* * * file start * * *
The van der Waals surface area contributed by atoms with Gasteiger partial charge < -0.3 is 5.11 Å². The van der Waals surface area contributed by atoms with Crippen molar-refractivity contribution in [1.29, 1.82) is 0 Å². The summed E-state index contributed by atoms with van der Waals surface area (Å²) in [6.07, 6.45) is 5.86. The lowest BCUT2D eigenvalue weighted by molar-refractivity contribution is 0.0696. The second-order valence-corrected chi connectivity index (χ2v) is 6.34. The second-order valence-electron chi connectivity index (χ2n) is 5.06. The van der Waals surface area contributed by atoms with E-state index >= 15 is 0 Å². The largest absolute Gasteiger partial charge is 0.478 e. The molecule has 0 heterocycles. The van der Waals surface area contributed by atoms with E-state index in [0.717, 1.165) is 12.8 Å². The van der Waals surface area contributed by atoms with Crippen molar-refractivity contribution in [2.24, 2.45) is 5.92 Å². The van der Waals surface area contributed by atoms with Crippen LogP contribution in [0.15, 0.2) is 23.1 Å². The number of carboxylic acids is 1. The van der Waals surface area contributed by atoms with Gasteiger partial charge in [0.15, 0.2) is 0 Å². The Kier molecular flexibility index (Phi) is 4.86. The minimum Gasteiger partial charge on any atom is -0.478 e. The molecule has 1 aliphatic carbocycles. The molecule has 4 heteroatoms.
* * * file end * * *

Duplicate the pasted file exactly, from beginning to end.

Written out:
The van der Waals surface area contributed by atoms with Gasteiger partial charge < -0.3 is 5.11 Å². The van der Waals surface area contributed by atoms with Crippen molar-refractivity contribution in [1.29, 1.82) is 0 Å². The summed E-state index contributed by atoms with van der Waals surface area (Å²) in [6.07, 6.45) is 5.86. The lowest BCUT2D eigenvalue weighted by molar-refractivity contribution is 0.0696. The second-order valence-corrected chi connectivity index (χ2v) is 6.34. The second-order valence-electron chi connectivity index (χ2n) is 5.06. The van der Waals surface area contributed by atoms with E-state index >= 15 is 0 Å². The largest absolute Gasteiger partial charge is 0.478 e. The molecule has 0 heterocycles. The van der Waals surface area contributed by atoms with E-state index in [0.717, 1.165) is 12.8 Å². The van der Waals surface area contributed by atoms with Crippen molar-refractivity contribution in [2.24, 2.45) is 5.92 Å². The van der Waals surface area contributed by atoms with Crippen LogP contribution in [0.15, 0.2) is 23.1 Å². The number of carboxylic acids is 1. The van der Waals surface area contributed by atoms with Gasteiger partial charge in [0.15, 0.2) is 0 Å². The Kier molecular flexibility index (Phi) is 4.86. The minimum Gasteiger partial charge on any atom is -0.478 e. The molecule has 1 aliphatic carbocycles. The molecule has 4 heteroatoms.